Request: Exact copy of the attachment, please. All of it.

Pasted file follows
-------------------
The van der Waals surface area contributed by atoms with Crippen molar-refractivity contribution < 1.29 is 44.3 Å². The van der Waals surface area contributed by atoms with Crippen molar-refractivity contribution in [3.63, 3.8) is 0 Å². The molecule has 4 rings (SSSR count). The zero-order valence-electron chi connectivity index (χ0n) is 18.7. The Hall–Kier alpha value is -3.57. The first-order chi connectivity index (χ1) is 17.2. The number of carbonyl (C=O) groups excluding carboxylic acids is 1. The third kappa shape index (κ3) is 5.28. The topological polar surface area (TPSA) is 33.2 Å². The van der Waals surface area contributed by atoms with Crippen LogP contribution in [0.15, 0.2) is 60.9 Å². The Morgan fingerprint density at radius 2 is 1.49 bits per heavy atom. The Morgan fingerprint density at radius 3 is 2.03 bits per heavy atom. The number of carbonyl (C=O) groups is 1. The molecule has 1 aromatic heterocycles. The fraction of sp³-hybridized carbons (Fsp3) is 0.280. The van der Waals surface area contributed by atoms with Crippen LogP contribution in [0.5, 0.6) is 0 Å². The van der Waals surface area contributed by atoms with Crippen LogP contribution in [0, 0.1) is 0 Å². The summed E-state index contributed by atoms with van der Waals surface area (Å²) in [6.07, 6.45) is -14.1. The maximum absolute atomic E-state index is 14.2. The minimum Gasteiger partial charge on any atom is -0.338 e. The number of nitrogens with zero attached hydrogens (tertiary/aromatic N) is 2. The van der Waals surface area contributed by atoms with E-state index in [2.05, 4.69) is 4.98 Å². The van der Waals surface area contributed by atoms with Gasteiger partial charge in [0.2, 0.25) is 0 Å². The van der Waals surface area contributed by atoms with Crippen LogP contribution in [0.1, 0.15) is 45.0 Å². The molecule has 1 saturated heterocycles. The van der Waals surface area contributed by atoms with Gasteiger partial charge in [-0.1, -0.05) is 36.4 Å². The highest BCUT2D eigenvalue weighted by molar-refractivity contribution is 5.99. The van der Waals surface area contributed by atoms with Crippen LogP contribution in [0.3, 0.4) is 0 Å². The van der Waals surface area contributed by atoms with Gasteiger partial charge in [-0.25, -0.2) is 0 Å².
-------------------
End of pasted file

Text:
The van der Waals surface area contributed by atoms with Crippen molar-refractivity contribution < 1.29 is 44.3 Å². The van der Waals surface area contributed by atoms with Crippen molar-refractivity contribution in [3.63, 3.8) is 0 Å². The molecule has 4 rings (SSSR count). The zero-order valence-electron chi connectivity index (χ0n) is 18.7. The Hall–Kier alpha value is -3.57. The first-order chi connectivity index (χ1) is 17.2. The number of carbonyl (C=O) groups excluding carboxylic acids is 1. The third kappa shape index (κ3) is 5.28. The topological polar surface area (TPSA) is 33.2 Å². The van der Waals surface area contributed by atoms with Crippen LogP contribution in [0.15, 0.2) is 60.9 Å². The Morgan fingerprint density at radius 2 is 1.49 bits per heavy atom. The Morgan fingerprint density at radius 3 is 2.03 bits per heavy atom. The number of carbonyl (C=O) groups is 1. The molecule has 1 aromatic heterocycles. The fraction of sp³-hybridized carbons (Fsp3) is 0.280. The van der Waals surface area contributed by atoms with Crippen LogP contribution in [0.5, 0.6) is 0 Å². The van der Waals surface area contributed by atoms with Crippen LogP contribution in [0, 0.1) is 0 Å². The summed E-state index contributed by atoms with van der Waals surface area (Å²) in [6.07, 6.45) is -14.1. The maximum absolute atomic E-state index is 14.2. The minimum Gasteiger partial charge on any atom is -0.338 e. The number of nitrogens with zero attached hydrogens (tertiary/aromatic N) is 2. The van der Waals surface area contributed by atoms with E-state index in [2.05, 4.69) is 4.98 Å². The van der Waals surface area contributed by atoms with Gasteiger partial charge in [0.2, 0.25) is 0 Å². The van der Waals surface area contributed by atoms with Crippen LogP contribution in [0.1, 0.15) is 45.0 Å². The molecule has 1 saturated heterocycles. The van der Waals surface area contributed by atoms with Gasteiger partial charge in [-0.1, -0.05) is 36.4 Å². The highest BCUT2D eigenvalue weighted by molar-refractivity contribution is 5.99. The van der Waals surface area contributed by atoms with Crippen LogP contribution in [0.3, 0.4) is 0 Å². The van der Waals surface area contributed by atoms with Gasteiger partial charge in [-0.25, -0.2) is 0 Å².